Keighley/Ilkley is an interesting seat (hence why I'm writing about it, when I actually live a few hundred yards inside of Shipley's boundaries!). It's not an extreme bellwether, but broadly moves with the mood of the nation, going Labour in '64, '74, and '97 and to the Tories in 2010. The two townships dominate, of course, with a strong Labour majority in Keighley and a strong Tory one in Ilkley and surrounding villages. The trick is to pick up enough votes in the 'other half' to get a majority. And sometimes strong characters can help. I'd be willing to bet Ann Cryer got a fair few Ilkley votes because of her image, especially when she started banging on about immigration and forced marriage. And this tendency to look for strong MPs was, I felt, one of the reasons Karl Poulsen failed in 2005--not enough respect from the Ilkley twin-set and pearls brigade.

However, where once a brick with a red rosette would win Keighley votes and a paving-slab with a blue one would win Ilkley votes, things have grown more complicated. The Muslim population in and around Keighley itself, up to 25% of the populace, can't be taken for granted for Labour in the way it once could. The Iraq War's still fresh in the memory, and the rise (and then fall) of the Respect Party provided another outlet for Muslim votes.

Meanwhile, while the LibDem support has been growing over past elections (probably not likely to be reflected in 2015), fourth and fifth parties have also made themselves known. The BNP has put up candidates of the stature of Nick Griffin and Andrew Brons, and picked up 5-10% of votes cast, presumably mostly from the white proletariat and lumpenproletariat of Keighley (though when the BNP address lists were published, there were a few members in Ilkley and surrounds). BNP schisms and splits possibly make them less strong for 2015, and there has been less coverage of the racial issues that spark off their support. However, there are a solid 2,000 or more far-right votes across the town.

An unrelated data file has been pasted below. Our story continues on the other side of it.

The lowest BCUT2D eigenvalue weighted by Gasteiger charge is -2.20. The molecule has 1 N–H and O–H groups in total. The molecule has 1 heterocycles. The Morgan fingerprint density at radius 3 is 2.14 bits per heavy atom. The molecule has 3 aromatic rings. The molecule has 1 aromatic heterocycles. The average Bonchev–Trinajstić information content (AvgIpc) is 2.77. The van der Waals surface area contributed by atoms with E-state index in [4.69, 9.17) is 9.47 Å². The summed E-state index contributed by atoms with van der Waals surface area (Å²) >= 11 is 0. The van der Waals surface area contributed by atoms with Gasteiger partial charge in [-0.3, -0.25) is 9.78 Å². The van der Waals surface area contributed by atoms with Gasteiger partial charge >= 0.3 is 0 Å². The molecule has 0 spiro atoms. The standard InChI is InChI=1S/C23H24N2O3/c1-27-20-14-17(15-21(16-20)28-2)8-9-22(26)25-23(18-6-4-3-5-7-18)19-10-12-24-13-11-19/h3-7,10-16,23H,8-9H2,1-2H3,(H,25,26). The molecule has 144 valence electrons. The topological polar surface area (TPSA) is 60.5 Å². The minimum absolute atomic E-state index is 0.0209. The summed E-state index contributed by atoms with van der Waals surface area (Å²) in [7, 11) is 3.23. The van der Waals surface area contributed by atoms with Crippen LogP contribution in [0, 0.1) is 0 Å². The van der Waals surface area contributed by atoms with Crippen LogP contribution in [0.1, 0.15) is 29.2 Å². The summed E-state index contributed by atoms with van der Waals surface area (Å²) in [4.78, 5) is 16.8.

Meanwhile, over the other side of the Moor, Ilkley Tory votes will be split by UKIP. Likely candidate (giving his frenetic letter-writing to the Gazette) is Paul Latham. They lack a strong ground-organization, and Latham is given to sometimes difficult-to-understand-the-relevance-of rants. Key will be whether they can get some councillors in before the general election, to improve their profile and give them a base from which to work. Nevertheless, 2-4,000 votes aren't unlikely, unless Farage implodes. 

All of which makes it crucial that Labour pick the right candidate. Shore up the traditional votes, see off the threat from the extreme right and appeal to enough Ilkley-ites, to pull a coalition together. 

National issues we all know. The economy keeps expanding, unemployment keeps falling, a late 2014 tax cut, the Tories win. Bit of a no-brainer.